2 Scene I.-" Here comes of the house of the Montagues." How are the Montagues known from the Capulets? naturally occurs to us. They wore badges, which, in all countries, have been the outward manifestations of party spirit. Gascoigne, in " a device of a masque," written in 1575, has,

And for a further proof he shewed in hys hat

Thys token which the Mountacutes did beare alwaies, for that
They covet to be knowne from Capels.”

3 SCENE I.-" I will bite my thumb at them.There can be little doubt, we apprehend, that this mode of insult was originally peculiar to Italy, and was perhaps a mitigated form of the greater insult of making the fig, or fico, that is, thrusting out the thumb in a peculiar manner between the fingers. Douce has bestowed much laborious investigation upon this difficult and somewhat worthless subject. The commentators have not distinctly alluded to what

appears to us the identity of biting the thumb and the fico; but a passage in Lodge's · Wit's Miserie clearly shows that the customs were one and the same :“ Behold, I see contempt marching forth, giving mee the fico with his thumbe in his mouth.” The practice of biting the thumb was naturalised amongst us in Shakspere's time; and the lazy and licentious groups that frequented “Paul's " are thus described by Dekker, in 1608:“What swearing is there, what shouldering, what justling, what jeering, what biting of thumbs to beget quarrels !"

* SCENE I._" Gregory, remember thy swashing blow.Sampson and Gregory are described as armed with swords and bucklers. The swashing blow is a blow upon the buckler—the blow accompanied with a noise ; and thus a swasher came to be synonymous with a quarrelsome fellow, a braggart. In · Henry V.,' Bardolph, Pistol, and Nym are called by the boy three “swashers." Holinshed has—"A man may see how many bloody quarrels a brawling swashbuckler may pick out of a bottle of hay;" and Fuller, in his Worthies,' after describing a swaggerer as one that endeavours to make that side to swagger, or weigh down, whereon he engages, tells us that a swash-buckler is so called from swashing or making a noise on bucklers.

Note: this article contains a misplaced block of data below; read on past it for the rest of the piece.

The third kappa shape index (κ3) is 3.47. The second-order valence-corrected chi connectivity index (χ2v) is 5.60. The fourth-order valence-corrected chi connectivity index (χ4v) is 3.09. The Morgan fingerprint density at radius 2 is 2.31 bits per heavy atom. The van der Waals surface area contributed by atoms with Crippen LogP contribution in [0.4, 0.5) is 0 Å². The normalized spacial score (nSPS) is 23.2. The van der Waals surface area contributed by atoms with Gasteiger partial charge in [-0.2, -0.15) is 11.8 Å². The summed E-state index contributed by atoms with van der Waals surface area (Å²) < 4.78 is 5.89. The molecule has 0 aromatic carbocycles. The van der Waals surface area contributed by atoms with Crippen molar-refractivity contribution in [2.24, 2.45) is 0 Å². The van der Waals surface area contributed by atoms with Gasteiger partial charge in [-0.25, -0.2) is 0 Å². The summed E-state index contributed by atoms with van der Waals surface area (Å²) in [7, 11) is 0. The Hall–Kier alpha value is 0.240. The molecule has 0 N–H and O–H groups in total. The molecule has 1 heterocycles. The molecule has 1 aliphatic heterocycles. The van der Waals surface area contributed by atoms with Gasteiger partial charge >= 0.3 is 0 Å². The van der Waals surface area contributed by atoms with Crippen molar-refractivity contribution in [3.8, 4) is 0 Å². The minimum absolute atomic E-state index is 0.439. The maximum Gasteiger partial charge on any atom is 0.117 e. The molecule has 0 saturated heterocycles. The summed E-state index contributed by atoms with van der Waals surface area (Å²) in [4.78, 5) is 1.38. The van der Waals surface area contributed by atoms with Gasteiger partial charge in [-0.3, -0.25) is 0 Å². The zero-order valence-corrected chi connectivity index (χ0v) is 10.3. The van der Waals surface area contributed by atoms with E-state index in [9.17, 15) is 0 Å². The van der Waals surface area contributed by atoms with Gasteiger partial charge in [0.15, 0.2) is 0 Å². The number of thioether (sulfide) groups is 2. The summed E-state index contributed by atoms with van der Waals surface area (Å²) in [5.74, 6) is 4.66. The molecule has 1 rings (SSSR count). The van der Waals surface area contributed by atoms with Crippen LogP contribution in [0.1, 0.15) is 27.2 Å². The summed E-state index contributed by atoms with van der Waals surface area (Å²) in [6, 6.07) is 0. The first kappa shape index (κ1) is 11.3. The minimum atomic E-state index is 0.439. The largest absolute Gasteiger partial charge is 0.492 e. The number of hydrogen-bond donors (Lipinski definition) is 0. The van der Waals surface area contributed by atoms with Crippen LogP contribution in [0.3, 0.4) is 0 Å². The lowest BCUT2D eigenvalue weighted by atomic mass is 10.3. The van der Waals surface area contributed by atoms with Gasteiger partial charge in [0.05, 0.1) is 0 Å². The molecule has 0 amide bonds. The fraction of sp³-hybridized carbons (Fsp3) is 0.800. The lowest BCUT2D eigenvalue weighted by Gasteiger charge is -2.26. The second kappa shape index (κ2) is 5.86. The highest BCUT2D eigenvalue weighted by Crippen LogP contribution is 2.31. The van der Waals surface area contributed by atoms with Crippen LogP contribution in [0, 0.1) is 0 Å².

5 Scene I.—“ Clubs, bills, and partisans.The of “ Clubs” is as thoroughly of English origin as the “ bite my thumb" is of Italian. “ The great long club,” as described by Stow, on the necks of the London apprentices, was as characteristic as the flat cap of the same quarrelsome body, in the days of Elizabeth and James. The use by Shakspere of home phrases, in the mouths of foreign characters, was a part of his art. It is the same thing as rendering Sancho's Spanish proverbs into the corresponding English proverbs instead of literally translating them. The cry of “ Clubs” by the citizens of Verona expressed an idea of popular movement, which could not have been conveyed half so emphatically in a foreign phrase. We have given a group of ancient bills and partisans, viz. a very early form of bill, from a specimen preserved in the Townhall of Canterbury ;-bills of the times of Henry VI., VII., and VIII. ; and partisans of the times of Edward IV., Henry VII., and James I.